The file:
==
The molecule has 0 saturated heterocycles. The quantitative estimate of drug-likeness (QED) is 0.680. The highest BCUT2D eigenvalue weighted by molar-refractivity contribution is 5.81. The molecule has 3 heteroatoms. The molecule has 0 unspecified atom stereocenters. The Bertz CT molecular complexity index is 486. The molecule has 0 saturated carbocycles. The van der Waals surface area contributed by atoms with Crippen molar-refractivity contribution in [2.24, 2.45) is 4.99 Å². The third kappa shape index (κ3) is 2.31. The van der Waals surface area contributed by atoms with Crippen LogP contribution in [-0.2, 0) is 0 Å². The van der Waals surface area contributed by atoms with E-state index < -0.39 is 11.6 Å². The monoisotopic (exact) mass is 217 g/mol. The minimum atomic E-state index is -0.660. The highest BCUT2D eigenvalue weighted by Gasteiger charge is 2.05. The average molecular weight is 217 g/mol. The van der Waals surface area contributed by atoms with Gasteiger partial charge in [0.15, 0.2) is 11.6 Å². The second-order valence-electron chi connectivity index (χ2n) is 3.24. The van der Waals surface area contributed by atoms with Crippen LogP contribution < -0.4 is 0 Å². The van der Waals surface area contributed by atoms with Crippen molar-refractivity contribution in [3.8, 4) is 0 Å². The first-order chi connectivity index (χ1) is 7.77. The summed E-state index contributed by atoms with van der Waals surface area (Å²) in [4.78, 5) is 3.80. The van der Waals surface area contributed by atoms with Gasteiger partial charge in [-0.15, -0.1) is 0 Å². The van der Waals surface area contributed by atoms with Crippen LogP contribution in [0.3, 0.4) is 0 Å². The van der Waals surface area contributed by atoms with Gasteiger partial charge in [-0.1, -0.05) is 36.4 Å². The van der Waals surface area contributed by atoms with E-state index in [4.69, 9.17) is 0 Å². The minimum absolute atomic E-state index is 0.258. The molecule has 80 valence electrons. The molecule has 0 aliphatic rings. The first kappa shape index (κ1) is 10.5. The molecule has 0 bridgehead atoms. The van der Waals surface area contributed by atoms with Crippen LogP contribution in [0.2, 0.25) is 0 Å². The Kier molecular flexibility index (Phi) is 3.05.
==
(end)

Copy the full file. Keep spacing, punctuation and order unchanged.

The molecule has 0 saturated heterocycles. The quantitative estimate of drug-likeness (QED) is 0.680. The highest BCUT2D eigenvalue weighted by molar-refractivity contribution is 5.81. The molecule has 3 heteroatoms. The molecule has 0 unspecified atom stereocenters. The Bertz CT molecular complexity index is 486. The molecule has 0 saturated carbocycles. The van der Waals surface area contributed by atoms with Crippen molar-refractivity contribution in [2.24, 2.45) is 4.99 Å². The third kappa shape index (κ3) is 2.31. The van der Waals surface area contributed by atoms with Crippen LogP contribution in [-0.2, 0) is 0 Å². The van der Waals surface area contributed by atoms with E-state index < -0.39 is 11.6 Å². The monoisotopic (exact) mass is 217 g/mol. The minimum atomic E-state index is -0.660. The highest BCUT2D eigenvalue weighted by Gasteiger charge is 2.05. The average molecular weight is 217 g/mol. The van der Waals surface area contributed by atoms with Gasteiger partial charge in [0.15, 0.2) is 11.6 Å². The second-order valence-electron chi connectivity index (χ2n) is 3.24. The van der Waals surface area contributed by atoms with Crippen LogP contribution < -0.4 is 0 Å². The van der Waals surface area contributed by atoms with Crippen molar-refractivity contribution in [3.8, 4) is 0 Å². The first-order chi connectivity index (χ1) is 7.77. The summed E-state index contributed by atoms with van der Waals surface area (Å²) in [4.78, 5) is 3.80. The van der Waals surface area contributed by atoms with Gasteiger partial charge in [-0.15, -0.1) is 0 Å². The van der Waals surface area contributed by atoms with Crippen LogP contribution in [0.3, 0.4) is 0 Å². The van der Waals surface area contributed by atoms with Gasteiger partial charge in [-0.1, -0.05) is 36.4 Å². The van der Waals surface area contributed by atoms with E-state index in [4.69, 9.17) is 0 Å². The minimum absolute atomic E-state index is 0.258. The molecule has 80 valence electrons. The molecule has 0 aliphatic rings. The first kappa shape index (κ1) is 10.5. The molecule has 0 bridgehead atoms. The van der Waals surface area contributed by atoms with Crippen LogP contribution in [0.2, 0.25) is 0 Å². The Kier molecular flexibility index (Phi) is 3.05.